How Trump could put Trump-hater Matt Dolan in the US Senate

Posted on May 14, 2024

National media this week has been obsessed with JD Vance showing up at President Trump’s hush-money trial and pulling surrogate duty for the gag-ordered President. This is because Vance is rumored to be one of the two finalists to become Trump’s VP nominee– and the other, Marco Rubio, seems unlikely to be getting the gig because a) he’d have to change his residency to a state other than Florida to pull it off and b) if Trump loves anything, it’s twisting the knife in the hearts of his former detractors– and God knows, Marco Rubio was a big one of those back in 2016.

Trump has a long memory… he also has something of a man crush on Vance, having decided to endorse him back in the 2022 GOP Senate primary because Vance “has the look.”

So, Vance is looking very likely to get the VP nod.

Here’s where a major irony may arise, however: if Vance gets the VP nod and Trump wins, Trump foe Gov. Mike DeWine is going to get to choose his replacement. And DeWine is extremely likely to pick uber-moderate-Republican Matt Dolan, who is no fan of Trump and of whom Trump is also no fan. So Trump would be taking a loyal ally out of the US Senate and putting him in an essentially do-nothing job; and then replacing that loyal ally with someone who is more likely to vote like a Susan Collins or a Lisa Murkowski or a Mitt Romney than, well, JD Vance.

That would be a bit of a political butt fumble, no?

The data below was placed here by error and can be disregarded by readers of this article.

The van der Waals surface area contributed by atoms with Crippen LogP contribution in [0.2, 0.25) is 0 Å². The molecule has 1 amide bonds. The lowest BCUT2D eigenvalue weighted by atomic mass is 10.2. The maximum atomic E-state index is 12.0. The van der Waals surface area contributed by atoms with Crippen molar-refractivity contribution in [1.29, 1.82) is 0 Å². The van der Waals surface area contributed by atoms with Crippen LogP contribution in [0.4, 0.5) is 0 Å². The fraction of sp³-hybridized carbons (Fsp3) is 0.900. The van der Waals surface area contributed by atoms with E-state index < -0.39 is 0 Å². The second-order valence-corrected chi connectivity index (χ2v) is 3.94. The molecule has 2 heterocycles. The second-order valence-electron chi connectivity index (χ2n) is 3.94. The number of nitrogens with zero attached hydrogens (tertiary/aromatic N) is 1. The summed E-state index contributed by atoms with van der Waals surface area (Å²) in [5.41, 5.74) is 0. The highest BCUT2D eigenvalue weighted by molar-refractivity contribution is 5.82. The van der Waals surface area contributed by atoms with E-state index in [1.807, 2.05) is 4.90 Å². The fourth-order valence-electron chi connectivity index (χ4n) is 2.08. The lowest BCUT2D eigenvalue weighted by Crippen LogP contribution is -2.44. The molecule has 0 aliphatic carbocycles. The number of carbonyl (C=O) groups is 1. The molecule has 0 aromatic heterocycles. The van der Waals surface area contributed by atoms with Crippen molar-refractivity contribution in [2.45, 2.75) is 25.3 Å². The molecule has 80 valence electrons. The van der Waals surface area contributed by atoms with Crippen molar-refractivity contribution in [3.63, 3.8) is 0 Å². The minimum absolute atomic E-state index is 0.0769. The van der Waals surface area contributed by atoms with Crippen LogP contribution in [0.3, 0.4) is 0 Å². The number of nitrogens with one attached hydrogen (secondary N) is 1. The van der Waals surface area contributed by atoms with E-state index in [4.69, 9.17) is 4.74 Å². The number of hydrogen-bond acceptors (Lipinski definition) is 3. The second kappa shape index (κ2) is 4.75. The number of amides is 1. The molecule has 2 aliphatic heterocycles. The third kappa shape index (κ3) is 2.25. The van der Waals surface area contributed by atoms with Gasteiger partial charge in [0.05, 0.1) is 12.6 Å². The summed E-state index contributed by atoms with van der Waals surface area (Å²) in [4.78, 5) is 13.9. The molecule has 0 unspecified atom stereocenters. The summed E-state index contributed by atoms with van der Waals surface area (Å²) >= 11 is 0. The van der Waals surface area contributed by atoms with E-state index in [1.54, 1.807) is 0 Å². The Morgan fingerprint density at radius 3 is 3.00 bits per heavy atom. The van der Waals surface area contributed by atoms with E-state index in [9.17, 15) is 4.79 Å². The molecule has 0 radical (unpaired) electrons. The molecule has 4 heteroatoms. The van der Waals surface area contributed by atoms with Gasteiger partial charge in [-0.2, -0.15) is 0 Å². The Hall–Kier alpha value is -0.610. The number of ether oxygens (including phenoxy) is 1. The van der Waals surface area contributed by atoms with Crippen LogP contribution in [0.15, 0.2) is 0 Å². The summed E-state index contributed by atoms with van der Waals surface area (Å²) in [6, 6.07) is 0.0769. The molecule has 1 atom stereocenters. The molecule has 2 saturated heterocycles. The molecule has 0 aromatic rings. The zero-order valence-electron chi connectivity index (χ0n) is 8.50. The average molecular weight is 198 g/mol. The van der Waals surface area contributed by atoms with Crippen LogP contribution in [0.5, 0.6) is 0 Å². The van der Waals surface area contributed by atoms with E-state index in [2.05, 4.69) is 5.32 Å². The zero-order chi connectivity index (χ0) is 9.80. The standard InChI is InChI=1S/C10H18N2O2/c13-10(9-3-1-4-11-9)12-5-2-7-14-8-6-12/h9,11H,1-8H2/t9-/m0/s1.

Of course, from Vance’s perspective, he probably couldn’t care less. Becoming Trump’s VP nominee positions him extremely well to become the GOP presidential nominee in another four years (that’s assuming Trump wins and then respects the Constitution’s provisions on term limits; or that he doesn’t win and doesn’t decide to run again in 2028).

And from DeWine and Dolan’s perspective, it’s genius. Dolan has tried, and failed, twice now to simply get the GOP Senate nomination nod. Maybe he could actually make it to the Senate without having to deal with all that annoying primary politics nonsense, which he is not that great at– at least given that he’s running in the Buckeye State. For DeWine, he gets a much more valuable ally in the US Senate than what he has now and extends his own political influence.

The only loser is Trump. But will the attraction of Vance’s celebrity-ish status and his having “the look” outweigh smart, strategic thinking? It’s Donald Trump, so there’s a good chance that yes, it will.